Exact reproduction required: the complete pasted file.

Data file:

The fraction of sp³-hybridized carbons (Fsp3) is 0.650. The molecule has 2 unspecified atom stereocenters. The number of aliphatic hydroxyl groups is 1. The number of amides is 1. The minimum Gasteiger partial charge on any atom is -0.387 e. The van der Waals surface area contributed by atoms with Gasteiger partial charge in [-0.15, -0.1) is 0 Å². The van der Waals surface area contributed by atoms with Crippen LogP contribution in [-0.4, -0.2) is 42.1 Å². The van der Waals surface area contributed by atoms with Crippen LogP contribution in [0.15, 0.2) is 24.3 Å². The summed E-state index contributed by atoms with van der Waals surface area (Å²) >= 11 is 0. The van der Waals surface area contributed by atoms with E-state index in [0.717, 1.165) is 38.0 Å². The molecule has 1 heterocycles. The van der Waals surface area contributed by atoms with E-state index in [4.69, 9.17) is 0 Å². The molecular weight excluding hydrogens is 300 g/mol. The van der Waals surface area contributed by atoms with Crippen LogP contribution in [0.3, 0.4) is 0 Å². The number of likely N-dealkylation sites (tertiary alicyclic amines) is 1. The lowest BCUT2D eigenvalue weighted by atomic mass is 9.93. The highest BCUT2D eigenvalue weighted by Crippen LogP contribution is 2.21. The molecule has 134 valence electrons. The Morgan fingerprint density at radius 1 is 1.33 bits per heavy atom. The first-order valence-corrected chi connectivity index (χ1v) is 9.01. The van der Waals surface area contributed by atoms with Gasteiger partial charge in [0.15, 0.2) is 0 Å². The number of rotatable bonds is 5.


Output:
The fraction of sp³-hybridized carbons (Fsp3) is 0.650. The molecule has 2 unspecified atom stereocenters. The number of aliphatic hydroxyl groups is 1. The number of amides is 1. The minimum Gasteiger partial charge on any atom is -0.387 e. The van der Waals surface area contributed by atoms with Gasteiger partial charge in [-0.15, -0.1) is 0 Å². The van der Waals surface area contributed by atoms with Crippen LogP contribution in [-0.4, -0.2) is 42.1 Å². The van der Waals surface area contributed by atoms with Crippen LogP contribution in [0.15, 0.2) is 24.3 Å². The summed E-state index contributed by atoms with van der Waals surface area (Å²) >= 11 is 0. The van der Waals surface area contributed by atoms with E-state index in [0.717, 1.165) is 38.0 Å². The molecule has 1 heterocycles. The van der Waals surface area contributed by atoms with E-state index in [4.69, 9.17) is 0 Å². The molecular weight excluding hydrogens is 300 g/mol. The van der Waals surface area contributed by atoms with Crippen LogP contribution in [0.3, 0.4) is 0 Å². The number of likely N-dealkylation sites (tertiary alicyclic amines) is 1. The lowest BCUT2D eigenvalue weighted by atomic mass is 9.93. The highest BCUT2D eigenvalue weighted by Crippen LogP contribution is 2.21. The molecule has 134 valence electrons. The Morgan fingerprint density at radius 1 is 1.33 bits per heavy atom. The first-order valence-corrected chi connectivity index (χ1v) is 9.01. The van der Waals surface area contributed by atoms with Gasteiger partial charge in [0.15, 0.2) is 0 Å². The number of rotatable bonds is 5.